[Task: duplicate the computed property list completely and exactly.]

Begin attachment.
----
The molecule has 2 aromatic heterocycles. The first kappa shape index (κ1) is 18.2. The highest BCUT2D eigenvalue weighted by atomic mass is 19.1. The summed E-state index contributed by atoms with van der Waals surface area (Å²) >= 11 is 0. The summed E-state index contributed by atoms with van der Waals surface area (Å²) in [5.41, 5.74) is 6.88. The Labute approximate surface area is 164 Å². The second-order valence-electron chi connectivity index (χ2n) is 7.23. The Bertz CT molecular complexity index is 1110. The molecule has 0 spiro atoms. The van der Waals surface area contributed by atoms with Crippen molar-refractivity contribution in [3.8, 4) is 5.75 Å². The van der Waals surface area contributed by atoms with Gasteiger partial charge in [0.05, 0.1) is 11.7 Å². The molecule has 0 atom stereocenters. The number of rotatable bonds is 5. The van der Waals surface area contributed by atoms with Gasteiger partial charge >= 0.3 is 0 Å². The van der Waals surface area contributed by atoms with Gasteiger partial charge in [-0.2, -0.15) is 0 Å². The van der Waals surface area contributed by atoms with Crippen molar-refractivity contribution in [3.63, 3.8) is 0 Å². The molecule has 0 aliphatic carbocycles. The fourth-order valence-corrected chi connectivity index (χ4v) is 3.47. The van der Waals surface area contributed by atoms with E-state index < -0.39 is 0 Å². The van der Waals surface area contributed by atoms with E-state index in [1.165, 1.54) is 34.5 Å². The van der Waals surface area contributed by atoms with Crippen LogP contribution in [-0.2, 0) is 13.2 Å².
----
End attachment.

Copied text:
The molecule has 2 aromatic heterocycles. The first kappa shape index (κ1) is 18.2. The highest BCUT2D eigenvalue weighted by atomic mass is 19.1. The summed E-state index contributed by atoms with van der Waals surface area (Å²) >= 11 is 0. The summed E-state index contributed by atoms with van der Waals surface area (Å²) in [5.41, 5.74) is 6.88. The Labute approximate surface area is 164 Å². The second-order valence-electron chi connectivity index (χ2n) is 7.23. The Bertz CT molecular complexity index is 1110. The molecule has 0 spiro atoms. The van der Waals surface area contributed by atoms with Crippen molar-refractivity contribution in [3.8, 4) is 5.75 Å². The van der Waals surface area contributed by atoms with Gasteiger partial charge in [0.05, 0.1) is 11.7 Å². The molecule has 0 atom stereocenters. The number of rotatable bonds is 5. The van der Waals surface area contributed by atoms with Gasteiger partial charge >= 0.3 is 0 Å². The van der Waals surface area contributed by atoms with Gasteiger partial charge in [-0.2, -0.15) is 0 Å². The van der Waals surface area contributed by atoms with Crippen molar-refractivity contribution in [3.63, 3.8) is 0 Å². The molecule has 0 aliphatic carbocycles. The fourth-order valence-corrected chi connectivity index (χ4v) is 3.47. The van der Waals surface area contributed by atoms with E-state index < -0.39 is 0 Å². The van der Waals surface area contributed by atoms with E-state index in [1.165, 1.54) is 34.5 Å². The van der Waals surface area contributed by atoms with Crippen LogP contribution in [-0.2, 0) is 13.2 Å².